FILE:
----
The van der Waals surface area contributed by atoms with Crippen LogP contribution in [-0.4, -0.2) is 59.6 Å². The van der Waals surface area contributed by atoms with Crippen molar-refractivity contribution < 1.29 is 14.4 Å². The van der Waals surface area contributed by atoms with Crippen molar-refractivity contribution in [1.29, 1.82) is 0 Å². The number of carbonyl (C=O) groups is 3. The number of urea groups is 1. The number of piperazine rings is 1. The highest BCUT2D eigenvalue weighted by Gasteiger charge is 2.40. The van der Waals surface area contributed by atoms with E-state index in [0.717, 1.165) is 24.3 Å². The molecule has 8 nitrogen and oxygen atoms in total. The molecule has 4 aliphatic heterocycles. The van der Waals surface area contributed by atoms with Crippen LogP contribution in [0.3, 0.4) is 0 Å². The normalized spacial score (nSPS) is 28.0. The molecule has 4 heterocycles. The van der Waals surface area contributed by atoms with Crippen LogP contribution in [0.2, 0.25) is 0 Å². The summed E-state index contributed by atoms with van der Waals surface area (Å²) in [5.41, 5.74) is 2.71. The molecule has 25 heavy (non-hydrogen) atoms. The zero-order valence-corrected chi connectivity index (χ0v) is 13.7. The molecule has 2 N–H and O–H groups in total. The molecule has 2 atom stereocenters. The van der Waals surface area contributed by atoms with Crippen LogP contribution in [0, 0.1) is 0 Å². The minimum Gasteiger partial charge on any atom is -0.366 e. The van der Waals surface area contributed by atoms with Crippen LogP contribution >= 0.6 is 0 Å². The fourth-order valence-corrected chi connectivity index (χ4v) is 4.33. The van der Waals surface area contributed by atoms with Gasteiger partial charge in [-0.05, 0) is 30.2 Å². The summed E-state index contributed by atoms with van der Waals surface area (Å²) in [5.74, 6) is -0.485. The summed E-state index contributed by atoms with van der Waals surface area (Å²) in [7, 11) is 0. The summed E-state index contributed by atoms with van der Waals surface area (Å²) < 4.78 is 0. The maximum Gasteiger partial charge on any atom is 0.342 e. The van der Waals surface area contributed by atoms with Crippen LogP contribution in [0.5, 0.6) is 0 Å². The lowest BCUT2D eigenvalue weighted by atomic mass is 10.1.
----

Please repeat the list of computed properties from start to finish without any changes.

The van der Waals surface area contributed by atoms with Crippen LogP contribution in [-0.4, -0.2) is 59.6 Å². The van der Waals surface area contributed by atoms with Crippen molar-refractivity contribution < 1.29 is 14.4 Å². The van der Waals surface area contributed by atoms with Crippen molar-refractivity contribution in [1.29, 1.82) is 0 Å². The number of carbonyl (C=O) groups is 3. The number of urea groups is 1. The number of piperazine rings is 1. The highest BCUT2D eigenvalue weighted by Gasteiger charge is 2.40. The van der Waals surface area contributed by atoms with E-state index in [0.717, 1.165) is 24.3 Å². The molecule has 8 nitrogen and oxygen atoms in total. The molecule has 4 aliphatic heterocycles. The van der Waals surface area contributed by atoms with Crippen LogP contribution in [0.3, 0.4) is 0 Å². The normalized spacial score (nSPS) is 28.0. The molecule has 4 heterocycles. The van der Waals surface area contributed by atoms with Crippen LogP contribution in [0.2, 0.25) is 0 Å². The summed E-state index contributed by atoms with van der Waals surface area (Å²) in [5.41, 5.74) is 2.71. The molecule has 25 heavy (non-hydrogen) atoms. The zero-order valence-corrected chi connectivity index (χ0v) is 13.7. The molecule has 2 N–H and O–H groups in total. The molecule has 2 atom stereocenters. The van der Waals surface area contributed by atoms with Crippen LogP contribution in [0, 0.1) is 0 Å². The minimum Gasteiger partial charge on any atom is -0.366 e. The van der Waals surface area contributed by atoms with Crippen LogP contribution >= 0.6 is 0 Å². The fourth-order valence-corrected chi connectivity index (χ4v) is 4.33. The van der Waals surface area contributed by atoms with Gasteiger partial charge in [-0.05, 0) is 30.2 Å². The summed E-state index contributed by atoms with van der Waals surface area (Å²) in [5.74, 6) is -0.485. The summed E-state index contributed by atoms with van der Waals surface area (Å²) in [7, 11) is 0. The summed E-state index contributed by atoms with van der Waals surface area (Å²) < 4.78 is 0. The maximum Gasteiger partial charge on any atom is 0.342 e. The van der Waals surface area contributed by atoms with Crippen LogP contribution in [0.5, 0.6) is 0 Å². The lowest BCUT2D eigenvalue weighted by atomic mass is 10.1.